Like postmodern forefathers Andy Kaufman, Albert Brooks, and Steve Martin, cult comedy trio Stella performs a nightclub act that doubles as a sly deconstruction/meta-commentary on the nightclub act. A three-headed hydra of pseudo-smarminess, Michael Ian Black, Michael Showalter, and David Wain delight in bad puns, labored wordplay, hokey pop-culture references, banal sentiment, and the extravagant phoniness of show-business hacks. In their sharply tailored suits, they look the part of polished performers, but they behave like a cross between overgrown children and third-rate vaudevillians. Then again, what are most hack performers, if not big kids?
On the newly released Stella: Live In Boston DVD, the trio often begins with wholesome subjects that lead into ridiculous places: They open one routine by discussing different kinds of Christmas trees, then segue into discussing The Psychedelic Furs, nose jobs, Tootsie, and Black’s regrettable stint hosting the Candid Camera-style prank show Spy TV. Stella’s free-associative rambling and absurdism often lead it in sexual and scatological directions, like when Wain and Black bring out a lost love of Showalter’s, then Wain proceeds to pantomime having aggressive sex with the woman, while Showalter and Black fight over her.
It’s all profoundly silly stuff handled in a deceptively smart fashion. The tagline for Stella’s short-lived, much-loved Comedy Central sitcom promised “dumb comedy dressed up in a suit,” but it takes brains to create foolishness this inspired. In Boston or on basic cable, Stella specializes in making sly, cerebral comedy look juvenile, and giving juvenile foolishness a classy, collegiate air. Stella can be a little self-indulgent and sloppy, but Live In Boston finds them at their tightest and most polished. Besides, the disc’s 55-minute running time doesn’t give them time to wear out their welcome.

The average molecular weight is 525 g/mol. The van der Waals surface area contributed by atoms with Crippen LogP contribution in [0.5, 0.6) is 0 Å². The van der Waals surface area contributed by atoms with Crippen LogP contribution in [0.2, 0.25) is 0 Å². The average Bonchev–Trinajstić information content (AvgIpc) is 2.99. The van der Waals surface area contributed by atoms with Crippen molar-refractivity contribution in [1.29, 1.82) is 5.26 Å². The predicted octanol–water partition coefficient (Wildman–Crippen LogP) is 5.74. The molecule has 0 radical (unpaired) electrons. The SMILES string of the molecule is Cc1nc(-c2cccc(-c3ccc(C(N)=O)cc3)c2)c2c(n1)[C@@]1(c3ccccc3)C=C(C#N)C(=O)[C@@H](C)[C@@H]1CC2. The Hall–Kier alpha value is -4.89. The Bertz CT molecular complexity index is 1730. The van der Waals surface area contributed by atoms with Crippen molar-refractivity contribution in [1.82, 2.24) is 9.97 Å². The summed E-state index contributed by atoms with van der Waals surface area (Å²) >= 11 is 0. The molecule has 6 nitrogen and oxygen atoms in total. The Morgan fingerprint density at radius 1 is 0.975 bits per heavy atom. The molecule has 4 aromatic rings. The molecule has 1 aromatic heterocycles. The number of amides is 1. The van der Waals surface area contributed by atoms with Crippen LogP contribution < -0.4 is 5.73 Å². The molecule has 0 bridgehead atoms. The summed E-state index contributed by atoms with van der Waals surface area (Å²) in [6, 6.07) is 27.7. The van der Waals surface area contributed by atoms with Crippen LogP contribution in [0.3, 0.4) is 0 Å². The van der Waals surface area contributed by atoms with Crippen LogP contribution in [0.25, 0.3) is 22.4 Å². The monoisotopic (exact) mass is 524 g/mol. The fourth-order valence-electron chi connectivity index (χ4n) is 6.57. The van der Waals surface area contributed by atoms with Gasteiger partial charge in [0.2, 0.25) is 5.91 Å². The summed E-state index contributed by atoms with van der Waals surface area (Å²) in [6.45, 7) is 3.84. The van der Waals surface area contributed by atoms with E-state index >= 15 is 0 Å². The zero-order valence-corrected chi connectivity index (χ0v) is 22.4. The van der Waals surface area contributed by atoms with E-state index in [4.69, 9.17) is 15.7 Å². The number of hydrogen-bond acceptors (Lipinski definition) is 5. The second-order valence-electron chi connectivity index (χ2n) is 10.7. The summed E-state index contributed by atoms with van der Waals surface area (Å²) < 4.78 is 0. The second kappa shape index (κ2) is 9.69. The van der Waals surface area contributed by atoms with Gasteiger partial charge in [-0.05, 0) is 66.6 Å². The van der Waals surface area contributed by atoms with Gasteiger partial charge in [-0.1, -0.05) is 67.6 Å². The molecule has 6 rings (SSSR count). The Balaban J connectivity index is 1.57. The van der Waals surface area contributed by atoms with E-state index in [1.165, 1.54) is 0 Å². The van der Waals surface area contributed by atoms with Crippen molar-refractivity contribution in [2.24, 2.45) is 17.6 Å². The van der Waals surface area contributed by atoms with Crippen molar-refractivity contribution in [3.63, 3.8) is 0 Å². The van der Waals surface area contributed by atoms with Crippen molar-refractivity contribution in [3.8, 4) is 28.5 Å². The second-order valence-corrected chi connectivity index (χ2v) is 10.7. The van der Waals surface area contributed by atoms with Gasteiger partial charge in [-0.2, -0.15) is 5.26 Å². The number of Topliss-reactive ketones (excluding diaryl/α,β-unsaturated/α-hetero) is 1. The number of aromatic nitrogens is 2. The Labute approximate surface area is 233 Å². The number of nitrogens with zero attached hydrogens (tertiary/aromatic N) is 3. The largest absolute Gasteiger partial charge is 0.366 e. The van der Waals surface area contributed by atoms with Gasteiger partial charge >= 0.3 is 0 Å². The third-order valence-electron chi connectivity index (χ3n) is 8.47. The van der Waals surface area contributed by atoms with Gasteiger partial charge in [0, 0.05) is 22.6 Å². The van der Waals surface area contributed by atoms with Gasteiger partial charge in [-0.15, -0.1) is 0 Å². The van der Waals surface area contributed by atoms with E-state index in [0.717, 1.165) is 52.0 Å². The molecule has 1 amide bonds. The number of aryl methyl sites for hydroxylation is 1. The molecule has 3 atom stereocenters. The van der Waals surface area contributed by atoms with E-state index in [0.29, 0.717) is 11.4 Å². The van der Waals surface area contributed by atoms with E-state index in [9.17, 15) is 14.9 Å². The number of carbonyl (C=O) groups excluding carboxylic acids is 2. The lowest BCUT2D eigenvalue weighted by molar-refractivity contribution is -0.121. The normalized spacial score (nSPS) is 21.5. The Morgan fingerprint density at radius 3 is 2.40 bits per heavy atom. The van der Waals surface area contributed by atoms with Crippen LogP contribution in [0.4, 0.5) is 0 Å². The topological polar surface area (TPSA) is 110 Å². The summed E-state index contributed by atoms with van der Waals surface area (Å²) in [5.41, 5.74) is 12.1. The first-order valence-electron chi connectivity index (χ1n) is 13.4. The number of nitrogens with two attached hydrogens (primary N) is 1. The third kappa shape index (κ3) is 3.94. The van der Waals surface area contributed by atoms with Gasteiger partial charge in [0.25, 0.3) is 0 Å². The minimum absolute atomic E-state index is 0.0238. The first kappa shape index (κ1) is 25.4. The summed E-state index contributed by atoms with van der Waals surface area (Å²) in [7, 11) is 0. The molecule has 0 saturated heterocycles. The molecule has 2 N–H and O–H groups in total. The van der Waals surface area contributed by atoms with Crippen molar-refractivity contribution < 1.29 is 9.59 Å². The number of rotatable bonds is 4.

Key features: Stella: Live In Boston augments the live performance with a smattering of ephemera from its members, including three episodes of Wain’s brilliant web series Wainy Days, three episodes of Showalter’s clever mock-talk show Michael Showalter’s Showalter (featuring, appropriately enough, Black and Wain), and snatches of other live Stella shows. The Wainy Days and Showalter’s Showalter episodes offer an intriguing sampler of Stella side projects; hopefully both web series will receive a more complete DVD release sometime soon.